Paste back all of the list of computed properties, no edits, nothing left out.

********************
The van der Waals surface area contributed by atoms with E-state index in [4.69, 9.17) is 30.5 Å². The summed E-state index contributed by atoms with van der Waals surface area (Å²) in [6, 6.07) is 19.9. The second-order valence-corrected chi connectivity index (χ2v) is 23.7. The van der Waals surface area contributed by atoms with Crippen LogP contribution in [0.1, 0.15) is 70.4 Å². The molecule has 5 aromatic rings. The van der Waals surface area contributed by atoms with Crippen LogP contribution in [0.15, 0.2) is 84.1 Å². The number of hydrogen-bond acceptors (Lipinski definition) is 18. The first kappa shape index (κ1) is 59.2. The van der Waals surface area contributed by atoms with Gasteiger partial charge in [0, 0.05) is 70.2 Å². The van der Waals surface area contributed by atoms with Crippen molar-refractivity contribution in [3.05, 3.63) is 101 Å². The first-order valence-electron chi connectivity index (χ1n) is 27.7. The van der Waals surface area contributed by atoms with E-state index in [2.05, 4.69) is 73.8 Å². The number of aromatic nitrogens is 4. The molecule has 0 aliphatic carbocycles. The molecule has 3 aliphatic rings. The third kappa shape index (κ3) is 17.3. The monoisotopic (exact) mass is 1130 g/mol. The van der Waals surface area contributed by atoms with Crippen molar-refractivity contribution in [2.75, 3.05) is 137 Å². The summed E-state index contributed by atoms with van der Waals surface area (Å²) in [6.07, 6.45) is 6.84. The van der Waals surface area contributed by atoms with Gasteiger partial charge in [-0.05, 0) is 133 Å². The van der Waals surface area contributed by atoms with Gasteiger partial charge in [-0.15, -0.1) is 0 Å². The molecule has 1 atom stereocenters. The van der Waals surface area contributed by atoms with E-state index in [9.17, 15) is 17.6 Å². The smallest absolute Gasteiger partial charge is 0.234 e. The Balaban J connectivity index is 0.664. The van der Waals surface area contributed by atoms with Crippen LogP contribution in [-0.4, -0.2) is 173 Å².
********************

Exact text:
The van der Waals surface area contributed by atoms with E-state index in [4.69, 9.17) is 30.5 Å². The summed E-state index contributed by atoms with van der Waals surface area (Å²) in [6, 6.07) is 19.9. The second-order valence-corrected chi connectivity index (χ2v) is 23.7. The van der Waals surface area contributed by atoms with Crippen LogP contribution in [0.1, 0.15) is 70.4 Å². The molecule has 5 aromatic rings. The van der Waals surface area contributed by atoms with Crippen LogP contribution in [0.15, 0.2) is 84.1 Å². The number of hydrogen-bond acceptors (Lipinski definition) is 18. The first kappa shape index (κ1) is 59.2. The van der Waals surface area contributed by atoms with Gasteiger partial charge in [0, 0.05) is 70.2 Å². The van der Waals surface area contributed by atoms with Crippen molar-refractivity contribution in [3.05, 3.63) is 101 Å². The first-order valence-electron chi connectivity index (χ1n) is 27.7. The van der Waals surface area contributed by atoms with E-state index in [2.05, 4.69) is 73.8 Å². The number of aromatic nitrogens is 4. The molecule has 0 aliphatic carbocycles. The molecule has 3 aliphatic rings. The third kappa shape index (κ3) is 17.3. The monoisotopic (exact) mass is 1130 g/mol. The van der Waals surface area contributed by atoms with Crippen molar-refractivity contribution in [2.75, 3.05) is 137 Å². The summed E-state index contributed by atoms with van der Waals surface area (Å²) in [6.07, 6.45) is 6.84. The van der Waals surface area contributed by atoms with Gasteiger partial charge in [-0.05, 0) is 133 Å². The van der Waals surface area contributed by atoms with Gasteiger partial charge in [-0.15, -0.1) is 0 Å². The molecule has 1 atom stereocenters. The van der Waals surface area contributed by atoms with E-state index in [9.17, 15) is 17.6 Å². The smallest absolute Gasteiger partial charge is 0.234 e. The Balaban J connectivity index is 0.664. The van der Waals surface area contributed by atoms with Crippen LogP contribution in [-0.4, -0.2) is 173 Å².